I must stress that this trip is very much a personal, solo journey. For the vast majority of the time I would travel from place to place alone, and meet / stay with people I’d already contacted through the internet (largely through Couchsurfing) in the places I stopped. That way I had the best of both worlds; good company and a place to stay in the towns / cities, and solitude through the places in between. But very rarely I would encounter people with whom I felt comfortable to travel, and who had the spare time to join me. This page will describe a little about them.
Firstly, the indefatigable Mr Aly Bossin, with whom I stayed for long periods in 2008/9. A highly interesting character who showed me the true meaning of hospitality. I gave a few lessons to teachers in his school, Ilm-Jo Sojhro, in Hyderabad, Pakistan, whilst tearing apart and rebuilding the engine in the truck. Aly’s depth of character and determination to live in the way he sees correct are truly inspirational.
Whilst in Sikkim, India, in May 2008, looking for another trekker with whom to split the costs for a 9-day trek to the foot of Kanchenjunga, I found Duncan, a fellow Englishman and a specialist in building dry-stone walls. Thoughtful, sensitive and first class company. In autumn 2009, whilst planning my Afghanistan trip I sent Duncan a half-serious offer of joining me in the country, to which he replied positively, though warned me he ‘still had terrible flatulence’. Duncan would join me through some of the most memorable stretches of the entire journey, travelling across Afghan Turkestan.
Waiting for a road to open in Himachal Pradesh, India, in July 2008, I got friendly with a Slovenians Matjaz (photographer) & Ana (chemist) also driving their own 4×4. We drove together along the notorious roads of the Spiti Valley and Ladakh, and perfected our civilised camping routine; semolina and real coffee for breakfasts, heary home-cooked fare for dinner. I will never forget the look on their faces as a number of dead weevils and their eggs floated to the surface of the saucepan in which we were boiling year-old Kazakhstani pasta I had assured them was ‘very good’. We travelled together for around a month until they wimped out of following me to Kashmir.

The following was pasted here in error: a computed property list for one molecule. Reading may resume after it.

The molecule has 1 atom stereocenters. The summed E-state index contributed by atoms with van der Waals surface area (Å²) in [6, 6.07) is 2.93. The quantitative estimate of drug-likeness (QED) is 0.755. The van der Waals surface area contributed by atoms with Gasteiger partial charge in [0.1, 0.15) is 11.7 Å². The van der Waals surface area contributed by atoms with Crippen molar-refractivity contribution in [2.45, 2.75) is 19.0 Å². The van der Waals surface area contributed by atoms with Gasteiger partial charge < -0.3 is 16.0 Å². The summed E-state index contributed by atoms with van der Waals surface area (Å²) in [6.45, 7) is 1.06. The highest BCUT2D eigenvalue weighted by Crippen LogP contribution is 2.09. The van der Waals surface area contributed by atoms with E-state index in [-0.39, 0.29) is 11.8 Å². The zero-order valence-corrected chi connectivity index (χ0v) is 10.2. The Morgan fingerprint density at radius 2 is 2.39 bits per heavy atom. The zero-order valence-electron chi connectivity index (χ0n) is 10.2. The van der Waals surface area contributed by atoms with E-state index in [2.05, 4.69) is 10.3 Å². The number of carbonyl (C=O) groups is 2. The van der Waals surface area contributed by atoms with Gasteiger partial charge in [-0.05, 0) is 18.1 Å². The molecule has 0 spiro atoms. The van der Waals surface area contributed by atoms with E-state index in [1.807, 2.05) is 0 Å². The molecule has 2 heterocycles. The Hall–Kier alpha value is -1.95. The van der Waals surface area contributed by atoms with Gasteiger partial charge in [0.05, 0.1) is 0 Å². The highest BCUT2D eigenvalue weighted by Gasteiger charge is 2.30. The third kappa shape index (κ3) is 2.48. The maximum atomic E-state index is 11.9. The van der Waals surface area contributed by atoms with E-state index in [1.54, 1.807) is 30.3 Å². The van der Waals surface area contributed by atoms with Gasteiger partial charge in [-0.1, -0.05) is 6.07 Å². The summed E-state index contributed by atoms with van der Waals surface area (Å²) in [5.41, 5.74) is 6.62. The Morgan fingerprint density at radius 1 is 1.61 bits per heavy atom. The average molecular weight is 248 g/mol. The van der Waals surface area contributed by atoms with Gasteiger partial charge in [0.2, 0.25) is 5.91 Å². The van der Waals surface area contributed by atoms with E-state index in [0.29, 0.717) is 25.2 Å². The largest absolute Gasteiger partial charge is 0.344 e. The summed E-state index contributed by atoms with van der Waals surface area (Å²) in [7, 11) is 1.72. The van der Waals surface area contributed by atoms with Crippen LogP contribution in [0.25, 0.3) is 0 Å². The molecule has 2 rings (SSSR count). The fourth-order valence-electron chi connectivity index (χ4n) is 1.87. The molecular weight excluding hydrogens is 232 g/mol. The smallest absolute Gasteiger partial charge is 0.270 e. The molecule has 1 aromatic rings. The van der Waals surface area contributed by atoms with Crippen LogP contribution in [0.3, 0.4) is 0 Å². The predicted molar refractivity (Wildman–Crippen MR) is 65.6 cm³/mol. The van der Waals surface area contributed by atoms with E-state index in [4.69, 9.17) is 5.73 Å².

In Iran, in February 2009 a Polish backpacker was fostered upon me by my Iranian host for a ride towards the Turkmenistan border. Maciej and I soon found a common love of photography, Iranian history, and lavatorial humour. Maciej is a considerate and generous travel partner and always amusing company. In October 2010 Maciej joined me in Mongolia for a tough drive across during the onset of winter, along with the Finns (see below).
In July 2010, whilst looking for a travel partner with whom to split fuel costs, I met Jacob, a perennial Californian vagabond who had given up a life in American of sleeping in tents in friends’ gardens and surveying wildlife for a life on the road of sleeping on the ground in Mongolia and surveying wildlife in Russia. We soon developed a great friendship camping in the Mongolian wilderness, making tea, and heating Russian tushyonka and ramen noodles over humble fires. Jacob has endless reserves of patience and stoicism to counter my frequent cursing of Mongolian road conditions / lack of roads / mutton based cuisine.
Driving along the shore of Lake Baikal and into the Barguzin Valley in September 2010, I encountered two rather lost looking Finns; Toni & Marjo. Having decided to drive an ageing, ailing Lada Niva halfway across Russia, Toni, an IT helpdesk specialist, wanted some company and set off with total stranger Marjo, a psychiatric nurse. We soon developed a vagrant lifestyle camping out in the endless taiga of eastern Siberia, taking turns watching roaring all-night fires while the temperature dropped below -10°C. Despite claiming his IQ is ‘less than the number on the bottom of my shoe’, Toni is an extremely savvy traveller and marvellous company. If Toni was the brains, Marjo however was the muscles of the operation; I’ve never met a stronger woman, and she continually impressed me with her physical and mental endurance. The Finns travelled with me for a total of around six weeks, until their Niva gave up.
These are the main characters of the trip; the people I most frequently relate tales about, and the people I’ve made the most effort to keep in contact with. There were however literally hundreds of ‘characters’ in this trip, mostly people who hosted me, fed me, answered my questions, showed me their town, introduced me to their friends and generally added greatly to the richness of my travel experience. They are, sadly, too many to list, but I hope to make mention of at least some of them throughout the text. Then there are the thousands of casual acquaintances I made; people I shared a beer with, a brief conversation. To be honest, I’ve probably forgotten more of them than I can remember, but I like to think their contribution lives on in the overall knowledge and experience I have gained from the entire journey.